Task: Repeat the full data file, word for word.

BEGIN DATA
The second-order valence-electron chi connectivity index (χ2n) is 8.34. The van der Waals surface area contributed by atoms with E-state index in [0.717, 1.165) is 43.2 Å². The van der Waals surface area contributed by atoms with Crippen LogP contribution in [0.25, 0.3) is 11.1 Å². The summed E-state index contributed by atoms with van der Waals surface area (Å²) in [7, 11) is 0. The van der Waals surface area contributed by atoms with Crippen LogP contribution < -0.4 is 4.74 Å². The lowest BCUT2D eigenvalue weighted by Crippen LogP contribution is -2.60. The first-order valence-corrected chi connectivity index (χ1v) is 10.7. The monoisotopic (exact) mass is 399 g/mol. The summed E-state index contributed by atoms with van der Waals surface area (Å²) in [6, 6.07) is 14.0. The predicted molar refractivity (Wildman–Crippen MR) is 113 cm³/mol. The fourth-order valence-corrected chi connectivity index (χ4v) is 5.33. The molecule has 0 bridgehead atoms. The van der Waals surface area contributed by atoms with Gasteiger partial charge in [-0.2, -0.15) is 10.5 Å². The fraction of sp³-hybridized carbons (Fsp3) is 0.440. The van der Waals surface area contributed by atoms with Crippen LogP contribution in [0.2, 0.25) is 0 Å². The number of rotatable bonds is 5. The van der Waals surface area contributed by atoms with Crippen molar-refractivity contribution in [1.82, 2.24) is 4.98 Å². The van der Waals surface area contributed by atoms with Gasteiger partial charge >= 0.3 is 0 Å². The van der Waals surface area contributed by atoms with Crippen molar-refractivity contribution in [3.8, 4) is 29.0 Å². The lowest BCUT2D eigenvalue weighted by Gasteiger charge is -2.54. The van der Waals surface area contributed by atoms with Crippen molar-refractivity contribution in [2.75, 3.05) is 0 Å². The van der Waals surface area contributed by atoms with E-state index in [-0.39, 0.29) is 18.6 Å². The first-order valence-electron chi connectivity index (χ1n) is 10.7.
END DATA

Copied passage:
The second-order valence-electron chi connectivity index (χ2n) is 8.34. The van der Waals surface area contributed by atoms with E-state index in [0.717, 1.165) is 43.2 Å². The van der Waals surface area contributed by atoms with Crippen LogP contribution in [0.25, 0.3) is 11.1 Å². The summed E-state index contributed by atoms with van der Waals surface area (Å²) in [7, 11) is 0. The van der Waals surface area contributed by atoms with Crippen LogP contribution < -0.4 is 4.74 Å². The lowest BCUT2D eigenvalue weighted by Crippen LogP contribution is -2.60. The first-order valence-corrected chi connectivity index (χ1v) is 10.7. The monoisotopic (exact) mass is 399 g/mol. The summed E-state index contributed by atoms with van der Waals surface area (Å²) in [6, 6.07) is 14.0. The predicted molar refractivity (Wildman–Crippen MR) is 113 cm³/mol. The fourth-order valence-corrected chi connectivity index (χ4v) is 5.33. The molecule has 0 bridgehead atoms. The van der Waals surface area contributed by atoms with Gasteiger partial charge in [-0.2, -0.15) is 10.5 Å². The fraction of sp³-hybridized carbons (Fsp3) is 0.440. The van der Waals surface area contributed by atoms with Crippen LogP contribution in [0.2, 0.25) is 0 Å². The number of rotatable bonds is 5. The van der Waals surface area contributed by atoms with Crippen molar-refractivity contribution in [1.82, 2.24) is 4.98 Å². The van der Waals surface area contributed by atoms with Gasteiger partial charge >= 0.3 is 0 Å². The van der Waals surface area contributed by atoms with Crippen molar-refractivity contribution in [3.8, 4) is 29.0 Å². The lowest BCUT2D eigenvalue weighted by Gasteiger charge is -2.54. The van der Waals surface area contributed by atoms with Crippen molar-refractivity contribution in [2.75, 3.05) is 0 Å². The van der Waals surface area contributed by atoms with E-state index in [-0.39, 0.29) is 18.6 Å². The first-order valence-electron chi connectivity index (χ1n) is 10.7.